Italy is renowned for its passion for music and dedication to opera; it’s said the first opera was performed in the city in 1600 at the wedding of Henry IV of France and Marie de Medici at Pitti Palace. Maggio Musicale Fiorentino, one of the oldest and most important music festivals in Europe, was founded in Florence in April 1933, and every year during the month of May, a number of shows are performed in theatres throughout Florence, including at the new state-of-the-art opera house, Teatro dell’Opera di Firenze, with music concerts, recitals and special performances, many within the strikingly contemporary theater complex which opened in 2012.

June 24 for Calcio Storico final and St John’s Day

June 24 is an important day in the Florentine calendar. Not only is this the day the city celebrates it patron saint, St. Giovanni (St. John); it is also the final of the infamous, and frantic, game of historic soccer, Calcio Storico. A mix of rugby, soccer and boxing, Calcio Storico is very much a contact sport played between the 4 quartiers of the city. The final takes place at 5 pm on 24 June in Piazza Santa Croce before the winning team takes to the city streets in celebration. To celebrate St. John, the city sets off a fireworks display at 10 pm from Ponte Vecchio, with the best views to be found from up high from the vantage point of Piazzale Michelangelo.

Pitti Immagine

This bi-annual fashion spectacle take place in June and January when the city is inundated with a huge number of fashion industry movers and shakers from around the world keen to see the latest collections in menswear being showcased in the city. The fashion shows are ticketed and for fashion industry members; however, Florence plays host to a huge amount of events open to the public with pop-up shops, bars and street parties taking place all week, making Florence even more alive than normal.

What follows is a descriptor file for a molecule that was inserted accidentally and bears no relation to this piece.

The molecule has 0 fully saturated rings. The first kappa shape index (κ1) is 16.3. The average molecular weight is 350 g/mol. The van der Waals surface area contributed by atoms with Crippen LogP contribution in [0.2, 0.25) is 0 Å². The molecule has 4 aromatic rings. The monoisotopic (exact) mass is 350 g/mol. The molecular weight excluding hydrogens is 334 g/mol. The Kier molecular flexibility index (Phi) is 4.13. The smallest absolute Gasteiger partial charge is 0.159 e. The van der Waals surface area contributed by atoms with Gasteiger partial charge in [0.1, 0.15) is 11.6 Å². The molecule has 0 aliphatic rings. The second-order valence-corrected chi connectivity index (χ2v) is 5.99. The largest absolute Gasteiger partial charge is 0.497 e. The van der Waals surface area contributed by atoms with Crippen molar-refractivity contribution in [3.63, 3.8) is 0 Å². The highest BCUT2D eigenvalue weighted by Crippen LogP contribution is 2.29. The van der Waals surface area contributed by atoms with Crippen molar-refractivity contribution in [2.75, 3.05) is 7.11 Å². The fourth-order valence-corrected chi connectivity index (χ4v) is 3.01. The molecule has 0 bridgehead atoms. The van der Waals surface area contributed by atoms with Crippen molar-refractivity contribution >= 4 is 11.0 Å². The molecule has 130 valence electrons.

Truffles... (Photo credit: Nardia Plumridge, Lost in Florence)
Truffles: a delicacy in late fall (Photo credit: Nardia Plumridge, Lost in Florence)

Truffles in November

Truffles are considered a prized product in Italy, with late fall an optimum time to find and devour this delectable food item. In the town of San Miniato, 30 minutes west of Florence, the Mostra Mercato del Tartufo Bianco di San Miniato, festival of white truffles, takes place with hundreds of stalls lining the streets of this quaint hill-top town offering free taste samples, items on sale to buy to take home, and wine tasting to be enjoyed by the glass while wandering the streets in a truffle haze. On over the last 3 weekends in November, it’s definitely a festival for foodies not to miss.

December for the Christmas lights

There is something serene and magical about the twinkle of soft white lights around European cities in December. And Florence doesn’t disappoint at this time of year. Her narrow cobbled streets and elegant palaces reflect the lights, which brighten the nighttime streets creating a wondrous winter wonderland to explore. In Piazza Santa Croce, the annual Christmas markets are held, inspired by a traditional German style, with wooden stalls erected throughout the piazza selling Christmas trinkets, serving bratwurst sausages and hot mulled wine during the first 3 weeks of December.